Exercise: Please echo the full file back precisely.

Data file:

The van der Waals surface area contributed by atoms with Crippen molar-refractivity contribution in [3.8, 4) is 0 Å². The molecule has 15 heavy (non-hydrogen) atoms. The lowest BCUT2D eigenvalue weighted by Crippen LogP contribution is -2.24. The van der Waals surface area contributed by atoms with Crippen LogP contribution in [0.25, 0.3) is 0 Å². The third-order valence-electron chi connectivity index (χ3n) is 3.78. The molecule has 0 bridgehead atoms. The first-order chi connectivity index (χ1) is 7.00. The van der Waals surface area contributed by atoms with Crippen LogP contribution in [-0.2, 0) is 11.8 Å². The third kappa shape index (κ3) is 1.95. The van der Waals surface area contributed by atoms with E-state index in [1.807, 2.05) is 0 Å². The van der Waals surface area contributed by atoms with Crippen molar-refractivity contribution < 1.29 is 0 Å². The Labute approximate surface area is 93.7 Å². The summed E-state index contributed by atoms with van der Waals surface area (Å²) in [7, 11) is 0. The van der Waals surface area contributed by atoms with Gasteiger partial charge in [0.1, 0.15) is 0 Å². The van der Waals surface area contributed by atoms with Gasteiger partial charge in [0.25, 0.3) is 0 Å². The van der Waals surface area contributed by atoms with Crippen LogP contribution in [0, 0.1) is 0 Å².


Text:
The van der Waals surface area contributed by atoms with Crippen molar-refractivity contribution in [3.8, 4) is 0 Å². The molecule has 15 heavy (non-hydrogen) atoms. The lowest BCUT2D eigenvalue weighted by Crippen LogP contribution is -2.24. The van der Waals surface area contributed by atoms with Crippen LogP contribution in [0.25, 0.3) is 0 Å². The third-order valence-electron chi connectivity index (χ3n) is 3.78. The molecule has 0 bridgehead atoms. The first-order chi connectivity index (χ1) is 7.00. The van der Waals surface area contributed by atoms with Crippen LogP contribution in [-0.2, 0) is 11.8 Å². The third kappa shape index (κ3) is 1.95. The van der Waals surface area contributed by atoms with E-state index in [1.807, 2.05) is 0 Å². The van der Waals surface area contributed by atoms with Crippen molar-refractivity contribution < 1.29 is 0 Å². The Labute approximate surface area is 93.7 Å². The summed E-state index contributed by atoms with van der Waals surface area (Å²) in [7, 11) is 0. The van der Waals surface area contributed by atoms with Gasteiger partial charge in [0.1, 0.15) is 0 Å². The van der Waals surface area contributed by atoms with Gasteiger partial charge in [0.25, 0.3) is 0 Å². The van der Waals surface area contributed by atoms with Crippen LogP contribution in [0, 0.1) is 0 Å².